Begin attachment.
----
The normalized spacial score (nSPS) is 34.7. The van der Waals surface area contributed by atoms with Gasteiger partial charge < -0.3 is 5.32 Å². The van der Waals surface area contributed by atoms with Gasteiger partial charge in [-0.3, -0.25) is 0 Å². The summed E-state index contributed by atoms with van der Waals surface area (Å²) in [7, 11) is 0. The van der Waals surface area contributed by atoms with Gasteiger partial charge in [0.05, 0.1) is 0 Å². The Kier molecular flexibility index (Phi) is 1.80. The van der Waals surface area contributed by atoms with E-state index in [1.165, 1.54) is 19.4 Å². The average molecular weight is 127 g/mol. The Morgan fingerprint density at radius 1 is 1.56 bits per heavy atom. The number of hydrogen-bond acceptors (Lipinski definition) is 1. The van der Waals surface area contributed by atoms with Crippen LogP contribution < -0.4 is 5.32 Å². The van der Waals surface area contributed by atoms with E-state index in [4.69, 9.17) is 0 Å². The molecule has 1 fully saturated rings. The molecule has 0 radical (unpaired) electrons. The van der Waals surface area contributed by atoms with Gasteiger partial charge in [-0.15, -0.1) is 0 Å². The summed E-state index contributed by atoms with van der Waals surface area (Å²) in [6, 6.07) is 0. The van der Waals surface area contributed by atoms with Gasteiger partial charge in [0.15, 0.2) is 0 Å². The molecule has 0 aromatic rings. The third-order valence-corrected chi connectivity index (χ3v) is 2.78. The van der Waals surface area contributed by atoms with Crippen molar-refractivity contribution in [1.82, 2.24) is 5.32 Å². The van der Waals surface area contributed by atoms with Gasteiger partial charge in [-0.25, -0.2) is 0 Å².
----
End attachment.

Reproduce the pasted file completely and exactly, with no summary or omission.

The normalized spacial score (nSPS) is 34.7. The van der Waals surface area contributed by atoms with Gasteiger partial charge < -0.3 is 5.32 Å². The van der Waals surface area contributed by atoms with Gasteiger partial charge in [-0.3, -0.25) is 0 Å². The summed E-state index contributed by atoms with van der Waals surface area (Å²) in [7, 11) is 0. The van der Waals surface area contributed by atoms with Gasteiger partial charge in [0.05, 0.1) is 0 Å². The Kier molecular flexibility index (Phi) is 1.80. The van der Waals surface area contributed by atoms with E-state index in [1.165, 1.54) is 19.4 Å². The average molecular weight is 127 g/mol. The Morgan fingerprint density at radius 1 is 1.56 bits per heavy atom. The number of hydrogen-bond acceptors (Lipinski definition) is 1. The van der Waals surface area contributed by atoms with Crippen LogP contribution < -0.4 is 5.32 Å². The van der Waals surface area contributed by atoms with E-state index in [4.69, 9.17) is 0 Å². The molecule has 1 fully saturated rings. The molecule has 0 radical (unpaired) electrons. The van der Waals surface area contributed by atoms with Gasteiger partial charge in [-0.15, -0.1) is 0 Å². The summed E-state index contributed by atoms with van der Waals surface area (Å²) in [6, 6.07) is 0. The van der Waals surface area contributed by atoms with Gasteiger partial charge in [0.15, 0.2) is 0 Å². The molecule has 0 aromatic rings. The third-order valence-corrected chi connectivity index (χ3v) is 2.78. The van der Waals surface area contributed by atoms with Crippen molar-refractivity contribution in [1.82, 2.24) is 5.32 Å². The van der Waals surface area contributed by atoms with Gasteiger partial charge in [-0.25, -0.2) is 0 Å².